Don’t believe praise uttered by candidates about the insurance exchange

Don’t believe praise uttered by candidates about the insurance exchange

by
Wayne Hoffman
April 23, 2014
Wayne Hoffman
Author Image
April 23, 2014

It's election season, so it is to be expected that candidates for office will say things about the state insurance exchange that the Legislature and the governor created in 2013. Interesting things that are not necessarily true.

I read a statement from one candidate on a blog post that claimed that the state was triumphantly stopping Planned Parenthood and ACORN from participating as exchange navigators.

Such a statement discounts the fact that the state has always felt free to regulate occupations and the federal government has noted that the state, in creating an exchange, didn't surrender its ability to do so now, particularly in the case of a government-created occupation such as an "exchange navigator." The Legislature just chose not to, and it makes me believe it did so hoping that you would never find out that there was a second alternative—one, by the way, that has been adopted in states without a state insurance exchange.

I saw a candidate the other day claim that Idaho's creation of a state insurance exchange was good because the state has kept exchange fees to 1.5 percent instead of the federal government's rate of 3.5 percent. But the candidate failed to mention that the 1.5 percent rate is the rate that's effective until the state actually has to make operations self-sufficient, and there is considerable doubt about whether the current rate will survive.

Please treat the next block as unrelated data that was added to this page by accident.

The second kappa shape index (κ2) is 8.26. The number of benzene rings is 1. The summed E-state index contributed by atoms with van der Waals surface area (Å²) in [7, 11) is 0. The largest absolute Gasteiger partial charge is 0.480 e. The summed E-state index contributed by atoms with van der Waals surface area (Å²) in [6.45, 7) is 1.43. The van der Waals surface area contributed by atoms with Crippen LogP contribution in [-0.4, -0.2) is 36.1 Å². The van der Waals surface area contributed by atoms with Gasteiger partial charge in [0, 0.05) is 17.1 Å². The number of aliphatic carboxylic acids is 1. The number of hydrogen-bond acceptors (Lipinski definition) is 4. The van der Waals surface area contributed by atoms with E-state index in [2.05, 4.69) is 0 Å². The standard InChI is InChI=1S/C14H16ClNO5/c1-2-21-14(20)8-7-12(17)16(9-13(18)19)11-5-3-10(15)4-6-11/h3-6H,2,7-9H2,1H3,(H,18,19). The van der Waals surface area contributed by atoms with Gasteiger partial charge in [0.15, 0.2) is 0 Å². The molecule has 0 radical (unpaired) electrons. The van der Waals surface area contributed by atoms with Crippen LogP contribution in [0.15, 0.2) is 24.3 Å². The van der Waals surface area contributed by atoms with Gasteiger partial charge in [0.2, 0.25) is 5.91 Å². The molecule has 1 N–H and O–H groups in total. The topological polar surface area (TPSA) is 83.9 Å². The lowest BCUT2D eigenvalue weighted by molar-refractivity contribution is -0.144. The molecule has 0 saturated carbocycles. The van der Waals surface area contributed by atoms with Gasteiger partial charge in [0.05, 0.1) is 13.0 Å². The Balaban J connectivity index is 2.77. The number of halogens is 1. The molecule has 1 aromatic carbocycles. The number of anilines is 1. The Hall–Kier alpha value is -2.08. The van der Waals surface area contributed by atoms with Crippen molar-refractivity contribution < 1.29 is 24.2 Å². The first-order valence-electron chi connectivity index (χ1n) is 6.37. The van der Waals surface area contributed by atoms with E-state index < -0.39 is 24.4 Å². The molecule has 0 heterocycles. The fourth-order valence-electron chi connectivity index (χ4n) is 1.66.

Indeed, the decision to raise the rate is left entirely to the insurance exchange board, not the Legislature. Try to hide your shock when the rate increases.

Other distortions have been presented by candidates about the exchange, but for lack of space, I'll skip to my favorite: "A state exchange was a conservative move."

Folks, there is not a single conservative organization in the country that believes the creation of a state insurance exchange was right. Not Idaho Freedom Foundation, the Heritage Foundation, the Cato Institute. No one.

I recognize it is up to candidates to try to sell their positions to potential voters. And mine is to present information so that at least you understand that there is another point of view.

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